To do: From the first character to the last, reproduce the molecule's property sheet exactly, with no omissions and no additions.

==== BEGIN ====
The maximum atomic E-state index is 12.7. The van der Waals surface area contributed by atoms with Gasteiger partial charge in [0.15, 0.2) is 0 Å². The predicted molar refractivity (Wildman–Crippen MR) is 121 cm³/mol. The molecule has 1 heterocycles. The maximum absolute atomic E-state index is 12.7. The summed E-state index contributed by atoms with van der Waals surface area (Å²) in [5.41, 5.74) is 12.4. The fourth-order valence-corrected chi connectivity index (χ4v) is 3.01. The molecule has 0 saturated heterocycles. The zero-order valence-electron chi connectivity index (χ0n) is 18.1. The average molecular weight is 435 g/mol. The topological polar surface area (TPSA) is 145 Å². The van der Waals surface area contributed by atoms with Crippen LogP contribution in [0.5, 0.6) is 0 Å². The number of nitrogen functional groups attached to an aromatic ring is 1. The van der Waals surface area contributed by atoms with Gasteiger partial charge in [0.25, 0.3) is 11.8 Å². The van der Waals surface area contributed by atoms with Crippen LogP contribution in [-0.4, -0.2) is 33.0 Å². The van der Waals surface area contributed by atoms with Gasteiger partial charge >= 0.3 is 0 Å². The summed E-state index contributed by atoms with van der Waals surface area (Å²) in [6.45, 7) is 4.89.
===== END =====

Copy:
The maximum atomic E-state index is 12.7. The van der Waals surface area contributed by atoms with Gasteiger partial charge in [0.15, 0.2) is 0 Å². The predicted molar refractivity (Wildman–Crippen MR) is 121 cm³/mol. The molecule has 1 heterocycles. The maximum absolute atomic E-state index is 12.7. The summed E-state index contributed by atoms with van der Waals surface area (Å²) in [5.41, 5.74) is 12.4. The fourth-order valence-corrected chi connectivity index (χ4v) is 3.01. The molecule has 0 saturated heterocycles. The zero-order valence-electron chi connectivity index (χ0n) is 18.1. The average molecular weight is 435 g/mol. The topological polar surface area (TPSA) is 145 Å². The van der Waals surface area contributed by atoms with Crippen LogP contribution in [0.5, 0.6) is 0 Å². The number of nitrogen functional groups attached to an aromatic ring is 1. The van der Waals surface area contributed by atoms with Gasteiger partial charge in [0.25, 0.3) is 11.8 Å². The van der Waals surface area contributed by atoms with Crippen LogP contribution in [-0.4, -0.2) is 33.0 Å². The van der Waals surface area contributed by atoms with Gasteiger partial charge >= 0.3 is 0 Å². The summed E-state index contributed by atoms with van der Waals surface area (Å²) in [6.45, 7) is 4.89.